LEXINGTON, Ky. (Nov. 8, 2023) — The University of Kentucky Department of Arts Administration’s sixth annual “Fish Tank: Emerging Entrepreneurs in the Arts” pitch competition returns to Awesome Inc. in downtown Lexington 7 p.m. Tuesday, Nov. 14.
“Fish Tank” is an annual pitch competition featuring UK arts administration students who have bold ideas for a better future in the arts and are ready to “jump in the tank” and share their ideas with the world. It is part of a course on entrepreneurship taught by Jill Schinberg, associate professor of arts administration, that students take during their senior year.
Part of Global Entrepreneurship Week and produced by theLAB, competitors will be judged on the feasibility and sustainability of their projects by esteemed business owners and arts professionals.
“It's a long road for students to get from the first week of the semester to Fish Tank,” says Schinberg. “It starts with ‘idea speed dating,’ which is how they form teams around a shared interest in a problem or market gap. Teams go on to brainstorm solutions and the research begins. They work hard to understand the market for their product or service and wrestle with possible revenue models.
“As if that weren't enough, Fish Tank isn't the end — it's simply the first time they get to take their idea out for a test drive. At the end of the semester, they will submit a business plan. I'm so proud of the discoveries and progress they make along the way. I can really see them go beyond what they previously imagined for themselves.”
For the first time, this year’s Fish Tank judges panel will feature a Department of Arts Administration alumna, Destiny Carter.
“I'm pretty elated to come back as an alumni judge for this year's Fish Tank competition,” Carter says. “I vividly remember my group gathering information for our deliverables, preparing for our pitch, and realizing this competition was a way to fully integrate everything we'd learned in all our classes.”
Carter is a multifaceted, creative entrepreneur living and working in Louisville, Kentucky, who is passionate about music, movement and community outreach curating events that foster joy and togetherness through artistic expression.
“Entrepreneurship really pushed and inspired me in school and even now, to not only actualize my ideas and make them tangible but also make sure they're supported as well. As a young entrepreneur, I'm obviously still learning, but the foundations that we're given to be in this program allowed me to think in ways I never would have otherwise.”
Carter is currently working as a DJ and emcee with her brand DJ DNasti, while also providing sounds for Louisville listeners as a radio host of her show, “In the Pocket,” on Louisville Public Media’s WFPK. This year’s panel of celebrity judges also includes fifth -ime returning judge Sal Sanchez, a Lexington-based entrepreneur, business strategy and leadership consultant, and owner of A Cup of Common Wealth, Chocolate Holler and Magic Beans Coffee Roasters, and David Strobbe, lecturer with the Department of Arts Administration and co-founder of Expanding Out, an organization that focuses on developing creative thinking skills to mobilize one's creative power. Their program, The BIG You, is tailored for middle school students as an introduction to creative thinking and how to empower their voices in their personal and academic lives.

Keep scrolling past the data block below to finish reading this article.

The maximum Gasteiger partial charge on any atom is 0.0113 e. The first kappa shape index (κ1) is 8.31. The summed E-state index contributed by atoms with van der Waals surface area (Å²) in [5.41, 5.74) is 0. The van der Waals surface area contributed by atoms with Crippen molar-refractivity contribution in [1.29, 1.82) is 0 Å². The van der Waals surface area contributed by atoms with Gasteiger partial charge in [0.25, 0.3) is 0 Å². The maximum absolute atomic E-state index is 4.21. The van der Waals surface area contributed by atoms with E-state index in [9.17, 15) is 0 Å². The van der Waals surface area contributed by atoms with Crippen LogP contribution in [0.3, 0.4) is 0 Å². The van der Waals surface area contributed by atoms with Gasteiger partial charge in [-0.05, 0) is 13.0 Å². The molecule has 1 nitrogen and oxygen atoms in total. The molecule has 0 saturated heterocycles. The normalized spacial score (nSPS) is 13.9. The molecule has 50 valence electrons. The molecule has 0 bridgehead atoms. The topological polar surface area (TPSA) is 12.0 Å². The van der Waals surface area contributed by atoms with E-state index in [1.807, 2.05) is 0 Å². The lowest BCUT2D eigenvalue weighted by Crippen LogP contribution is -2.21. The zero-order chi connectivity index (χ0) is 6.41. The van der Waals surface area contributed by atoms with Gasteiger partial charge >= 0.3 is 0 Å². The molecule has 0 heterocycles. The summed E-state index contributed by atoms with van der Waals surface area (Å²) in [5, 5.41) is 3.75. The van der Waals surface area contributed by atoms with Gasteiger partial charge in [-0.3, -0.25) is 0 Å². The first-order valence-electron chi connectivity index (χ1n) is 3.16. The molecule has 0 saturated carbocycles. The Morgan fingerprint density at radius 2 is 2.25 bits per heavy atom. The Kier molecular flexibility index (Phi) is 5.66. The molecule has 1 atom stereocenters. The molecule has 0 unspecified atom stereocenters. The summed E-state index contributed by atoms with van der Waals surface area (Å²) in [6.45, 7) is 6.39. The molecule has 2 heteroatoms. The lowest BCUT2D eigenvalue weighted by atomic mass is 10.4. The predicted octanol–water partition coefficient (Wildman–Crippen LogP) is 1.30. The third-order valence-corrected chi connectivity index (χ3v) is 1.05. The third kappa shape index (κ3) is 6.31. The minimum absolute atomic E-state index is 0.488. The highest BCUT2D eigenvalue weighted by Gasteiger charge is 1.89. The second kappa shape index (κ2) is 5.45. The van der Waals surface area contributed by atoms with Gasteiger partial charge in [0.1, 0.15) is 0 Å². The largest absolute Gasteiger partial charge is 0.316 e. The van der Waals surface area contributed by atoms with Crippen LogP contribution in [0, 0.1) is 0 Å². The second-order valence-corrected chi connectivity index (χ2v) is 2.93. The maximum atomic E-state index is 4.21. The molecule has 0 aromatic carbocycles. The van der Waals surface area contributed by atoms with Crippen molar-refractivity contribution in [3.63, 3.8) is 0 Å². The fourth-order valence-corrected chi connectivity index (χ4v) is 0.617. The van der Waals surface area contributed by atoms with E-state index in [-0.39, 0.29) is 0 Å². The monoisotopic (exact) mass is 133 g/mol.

During Fish Tank, after participating students pitch their ideas, judges will score based on a set list of criteria, and after each pitch the judges will be able to ask participants follow-up questions on the students’ business plans. Projects that are being pitched this year include a new arts and culture magazine; accessibility education certifications for arts organizations; and an app that aids crowd safety at events.
Awesome Inc. Fellowship Director and UK Arts Administration Entrepreneur-in-Residence Keith McMunn will serve as the emcee. This event is free and open to the public, but registration is required. To register to attend the event, visit: this link.
As the state’s flagship, land-grant institution, the University of Kentucky exists to advance the Commonwealth. We do that by preparing the next generation of leaders — placing students at the heart of everything we do — and transforming the lives of Kentuckians through education, research and creative work, service and health care. We pride ourselves on being a catalyst for breakthroughs and a force for healing, a place where ingenuity unfolds. It's all made possible by our people — visionaries, disruptors and pioneers — who make up 200 academic programs, a $476.5 million research and development enterprise and a world-class medical center, all on one campus.
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